“It goes right to the heart of the issue of bribery as well as other potential high crimes or misdemeanors.”
A succession of Democrats hoping to win the nomination to take on Trump in next year’s election also said the testimony had strengthened the case for impeachment as the issue dominated the opening exchanges in their latest televised primary debate.
Sondland said Trump directed him and two other senior diplomats to work with Giuliani.
From early in the year, Giuliani mounted a pressure campaign on Zelensky’s government to investigate Biden over his son Hunter’s ties to a Ukrainian energy company, Burisma, and to probe a conspiracy theory espoused by Trump that Ukraine helped Democrats against him in 2016. Biden is one of the favorites to challenge Trump in next year’s presidential election.
“Mr. Giuliani demanded that Ukraine make a public statement announcing the investigations of the 2016 election/DNC server and Burisma,” Sondland told the panel.
“Mr Giuliani’s requests were a quid pro quo for arranging a White House visit for President Zelensky.”
Far from being a “rogue” operation outside normal US diplomatic channels, Sondland told the hearing top officials — including Vice President Mike Pence and Secretary of State Mike Pompeo — were kept constantly informed.
“We followed the president’s orders,” he said.
Like Trump a multimillionaire developer with a chain of high-end hotels, Sondland, who wore a $55,000 Breguet white gold watch to the hearing, fended off pressure from both Democrats and Republicans.
He had not implicated the president in earlier private testimony, when he answered scores of questions by saying he could “not remember.”
But subsequent testimony by other witnesses which had further implicated him in the Ukraine pressure scheme had jolted his memory, he said on Wednesday.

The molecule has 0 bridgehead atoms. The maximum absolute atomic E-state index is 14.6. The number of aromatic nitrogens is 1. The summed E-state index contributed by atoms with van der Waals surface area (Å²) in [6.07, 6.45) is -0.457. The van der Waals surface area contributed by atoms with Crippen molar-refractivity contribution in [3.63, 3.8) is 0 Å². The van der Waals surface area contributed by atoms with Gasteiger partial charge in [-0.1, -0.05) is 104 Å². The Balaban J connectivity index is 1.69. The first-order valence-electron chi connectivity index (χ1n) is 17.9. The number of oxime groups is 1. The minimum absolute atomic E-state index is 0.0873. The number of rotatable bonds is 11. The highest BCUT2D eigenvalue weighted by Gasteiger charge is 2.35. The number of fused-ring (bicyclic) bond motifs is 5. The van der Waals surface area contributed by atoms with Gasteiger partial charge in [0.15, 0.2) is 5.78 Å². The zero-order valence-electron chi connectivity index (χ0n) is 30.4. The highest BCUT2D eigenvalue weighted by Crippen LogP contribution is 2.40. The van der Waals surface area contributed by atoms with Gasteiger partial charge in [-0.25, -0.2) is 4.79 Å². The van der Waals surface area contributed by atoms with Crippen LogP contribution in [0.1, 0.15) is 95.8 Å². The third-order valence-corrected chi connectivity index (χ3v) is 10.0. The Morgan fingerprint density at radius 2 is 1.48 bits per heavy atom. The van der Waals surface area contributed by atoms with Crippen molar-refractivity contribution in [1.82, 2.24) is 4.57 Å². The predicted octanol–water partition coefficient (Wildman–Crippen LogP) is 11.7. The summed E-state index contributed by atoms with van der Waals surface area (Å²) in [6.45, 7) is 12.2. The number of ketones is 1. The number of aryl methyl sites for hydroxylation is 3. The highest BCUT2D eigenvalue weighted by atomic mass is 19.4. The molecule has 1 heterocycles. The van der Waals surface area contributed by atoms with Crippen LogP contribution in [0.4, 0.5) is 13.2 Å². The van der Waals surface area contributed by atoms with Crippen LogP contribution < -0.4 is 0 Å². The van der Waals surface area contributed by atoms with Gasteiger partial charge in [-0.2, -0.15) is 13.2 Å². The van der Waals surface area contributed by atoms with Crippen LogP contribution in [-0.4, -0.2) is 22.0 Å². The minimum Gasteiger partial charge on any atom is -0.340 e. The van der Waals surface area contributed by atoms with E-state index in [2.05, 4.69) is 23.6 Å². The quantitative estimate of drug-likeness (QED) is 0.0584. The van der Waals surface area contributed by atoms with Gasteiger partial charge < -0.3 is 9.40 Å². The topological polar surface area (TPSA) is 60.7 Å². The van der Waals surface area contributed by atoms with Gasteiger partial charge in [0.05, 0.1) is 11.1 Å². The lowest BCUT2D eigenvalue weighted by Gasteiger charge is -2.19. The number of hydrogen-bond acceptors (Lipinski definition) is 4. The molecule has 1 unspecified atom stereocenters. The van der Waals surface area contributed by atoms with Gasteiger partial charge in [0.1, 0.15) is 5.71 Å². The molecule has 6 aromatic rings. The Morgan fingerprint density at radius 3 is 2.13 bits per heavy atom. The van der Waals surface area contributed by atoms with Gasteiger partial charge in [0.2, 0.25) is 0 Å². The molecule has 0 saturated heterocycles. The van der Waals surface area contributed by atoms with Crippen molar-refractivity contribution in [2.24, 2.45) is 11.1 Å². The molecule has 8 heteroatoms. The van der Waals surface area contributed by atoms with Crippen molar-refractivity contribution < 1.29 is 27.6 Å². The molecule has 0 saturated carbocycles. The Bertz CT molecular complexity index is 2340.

While he confirmed the linkage between the investigations and a White House meeting between Zelensky and Trump, he would not attest to allegations that Trump froze $391 million in aid as well to Ukraine to add pressure on Ukraine.
“I never heard from President Trump that aid was conditioned on an announcement” of the investigations, he said, contradicting testimony from two other diplomats.
In separate testimony, a Pentagon official appeared to undermine a key Republican defense in the impeachment battle, that Kiev did not even know until late August or even September about the July 18 aid freeze, rendering moot Democrats’ allegations that Trump had extorted Ukraine.
Laura Cooper, the Pentagon official in charge of Ukraine affairs, said Kiev voiced concern over a holdup in aid on July 25.
That was the same day that Trump told Zelensky in a phone call that he wanted a favor, asking for investigations into Biden specifically and the 2016 conspiracy theory.
“The Ukrainian embassy staff asked, ‘What is going on with Ukrainian security assistance?” she told the committee.
At the White House, Trump denied making the demand of Zelensky, citing Sondland’s own recall of their September 9 phone call on the Ukraine issue.
Reading from large-print notes, he said that he told Sonderland: “I want nothing. I want nothing. I want no quid pro quo. Tell Zelensky to do the right thing.”
“If this were a prizefight, they’d stop it!” he said of the inquiry.
Speaking at the Democrats’ debate, Biden dodged a question on the role of his son but said the testimony had shown that “Donald Trump doesn’t want me to be the nominee.”
And Bernie Sanders, another of the frontrunners for the nomination, said Trump had been shown to be “not only a pathological liar” but also “the most corrupt president in the modern history of America.”